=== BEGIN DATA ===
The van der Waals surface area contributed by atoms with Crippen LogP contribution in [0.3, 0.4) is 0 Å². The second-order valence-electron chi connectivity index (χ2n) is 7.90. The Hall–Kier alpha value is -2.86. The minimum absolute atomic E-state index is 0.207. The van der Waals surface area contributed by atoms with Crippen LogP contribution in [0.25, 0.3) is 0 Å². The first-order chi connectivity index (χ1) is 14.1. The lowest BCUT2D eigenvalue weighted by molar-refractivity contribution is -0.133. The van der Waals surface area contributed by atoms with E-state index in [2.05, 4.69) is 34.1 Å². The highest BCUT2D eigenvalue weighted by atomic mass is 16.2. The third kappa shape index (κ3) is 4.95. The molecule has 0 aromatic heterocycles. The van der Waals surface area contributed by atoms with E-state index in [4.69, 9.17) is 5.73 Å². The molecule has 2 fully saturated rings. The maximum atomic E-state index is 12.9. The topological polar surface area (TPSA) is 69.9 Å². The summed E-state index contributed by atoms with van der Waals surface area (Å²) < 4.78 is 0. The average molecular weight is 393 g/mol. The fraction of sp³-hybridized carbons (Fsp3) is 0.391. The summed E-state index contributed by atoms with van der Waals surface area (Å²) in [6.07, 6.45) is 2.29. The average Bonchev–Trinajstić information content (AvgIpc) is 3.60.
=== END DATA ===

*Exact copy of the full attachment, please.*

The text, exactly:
The van der Waals surface area contributed by atoms with Crippen LogP contribution in [0.3, 0.4) is 0 Å². The second-order valence-electron chi connectivity index (χ2n) is 7.90. The Hall–Kier alpha value is -2.86. The minimum absolute atomic E-state index is 0.207. The van der Waals surface area contributed by atoms with Crippen LogP contribution in [0.25, 0.3) is 0 Å². The first-order chi connectivity index (χ1) is 14.1. The lowest BCUT2D eigenvalue weighted by molar-refractivity contribution is -0.133. The van der Waals surface area contributed by atoms with E-state index in [2.05, 4.69) is 34.1 Å². The highest BCUT2D eigenvalue weighted by atomic mass is 16.2. The third kappa shape index (κ3) is 4.95. The molecule has 0 aromatic heterocycles. The van der Waals surface area contributed by atoms with E-state index in [4.69, 9.17) is 5.73 Å². The molecule has 2 fully saturated rings. The maximum atomic E-state index is 12.9. The topological polar surface area (TPSA) is 69.9 Å². The summed E-state index contributed by atoms with van der Waals surface area (Å²) < 4.78 is 0. The average molecular weight is 393 g/mol. The fraction of sp³-hybridized carbons (Fsp3) is 0.391. The summed E-state index contributed by atoms with van der Waals surface area (Å²) in [6.07, 6.45) is 2.29. The average Bonchev–Trinajstić information content (AvgIpc) is 3.60.